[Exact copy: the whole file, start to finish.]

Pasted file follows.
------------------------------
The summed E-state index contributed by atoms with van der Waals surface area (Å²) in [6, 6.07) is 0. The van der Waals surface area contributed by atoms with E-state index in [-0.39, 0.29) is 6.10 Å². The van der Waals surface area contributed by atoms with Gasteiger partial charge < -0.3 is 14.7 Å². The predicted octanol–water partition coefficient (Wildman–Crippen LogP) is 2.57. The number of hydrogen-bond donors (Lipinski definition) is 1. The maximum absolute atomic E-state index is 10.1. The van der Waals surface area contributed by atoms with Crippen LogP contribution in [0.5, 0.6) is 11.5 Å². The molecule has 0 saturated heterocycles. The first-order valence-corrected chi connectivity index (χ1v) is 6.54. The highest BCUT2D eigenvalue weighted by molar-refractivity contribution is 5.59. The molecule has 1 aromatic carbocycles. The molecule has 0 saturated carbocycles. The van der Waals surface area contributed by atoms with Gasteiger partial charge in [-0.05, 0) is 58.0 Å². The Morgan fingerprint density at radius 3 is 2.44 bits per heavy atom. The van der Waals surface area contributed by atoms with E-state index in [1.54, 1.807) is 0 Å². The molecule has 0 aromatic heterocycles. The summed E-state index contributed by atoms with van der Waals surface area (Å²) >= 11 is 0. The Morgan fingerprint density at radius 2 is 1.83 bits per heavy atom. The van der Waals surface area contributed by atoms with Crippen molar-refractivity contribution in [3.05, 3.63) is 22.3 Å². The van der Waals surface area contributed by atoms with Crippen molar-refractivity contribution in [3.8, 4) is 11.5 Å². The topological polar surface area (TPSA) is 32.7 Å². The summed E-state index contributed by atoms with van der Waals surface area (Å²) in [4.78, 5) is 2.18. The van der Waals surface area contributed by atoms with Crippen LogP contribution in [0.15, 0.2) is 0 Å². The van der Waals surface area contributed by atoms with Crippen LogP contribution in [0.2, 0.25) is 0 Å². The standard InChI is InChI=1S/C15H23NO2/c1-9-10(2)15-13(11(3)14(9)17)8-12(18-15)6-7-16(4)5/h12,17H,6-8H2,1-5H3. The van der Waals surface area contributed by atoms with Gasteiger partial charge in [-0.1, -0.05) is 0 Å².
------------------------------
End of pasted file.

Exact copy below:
The summed E-state index contributed by atoms with van der Waals surface area (Å²) in [6, 6.07) is 0. The van der Waals surface area contributed by atoms with E-state index in [-0.39, 0.29) is 6.10 Å². The van der Waals surface area contributed by atoms with Gasteiger partial charge < -0.3 is 14.7 Å². The predicted octanol–water partition coefficient (Wildman–Crippen LogP) is 2.57. The number of hydrogen-bond donors (Lipinski definition) is 1. The maximum absolute atomic E-state index is 10.1. The van der Waals surface area contributed by atoms with Crippen LogP contribution in [0.5, 0.6) is 11.5 Å². The molecule has 0 saturated heterocycles. The first-order valence-corrected chi connectivity index (χ1v) is 6.54. The highest BCUT2D eigenvalue weighted by molar-refractivity contribution is 5.59. The molecule has 1 aromatic carbocycles. The molecule has 0 saturated carbocycles. The van der Waals surface area contributed by atoms with Gasteiger partial charge in [-0.05, 0) is 58.0 Å². The Morgan fingerprint density at radius 3 is 2.44 bits per heavy atom. The van der Waals surface area contributed by atoms with E-state index in [1.54, 1.807) is 0 Å². The molecule has 0 aromatic heterocycles. The summed E-state index contributed by atoms with van der Waals surface area (Å²) >= 11 is 0. The Morgan fingerprint density at radius 2 is 1.83 bits per heavy atom. The van der Waals surface area contributed by atoms with Crippen molar-refractivity contribution in [3.05, 3.63) is 22.3 Å². The van der Waals surface area contributed by atoms with Crippen molar-refractivity contribution in [3.8, 4) is 11.5 Å². The topological polar surface area (TPSA) is 32.7 Å². The summed E-state index contributed by atoms with van der Waals surface area (Å²) in [4.78, 5) is 2.18. The van der Waals surface area contributed by atoms with Crippen LogP contribution in [0.15, 0.2) is 0 Å². The van der Waals surface area contributed by atoms with Crippen LogP contribution in [0.2, 0.25) is 0 Å². The standard InChI is InChI=1S/C15H23NO2/c1-9-10(2)15-13(11(3)14(9)17)8-12(18-15)6-7-16(4)5/h12,17H,6-8H2,1-5H3. The van der Waals surface area contributed by atoms with Gasteiger partial charge in [-0.1, -0.05) is 0 Å².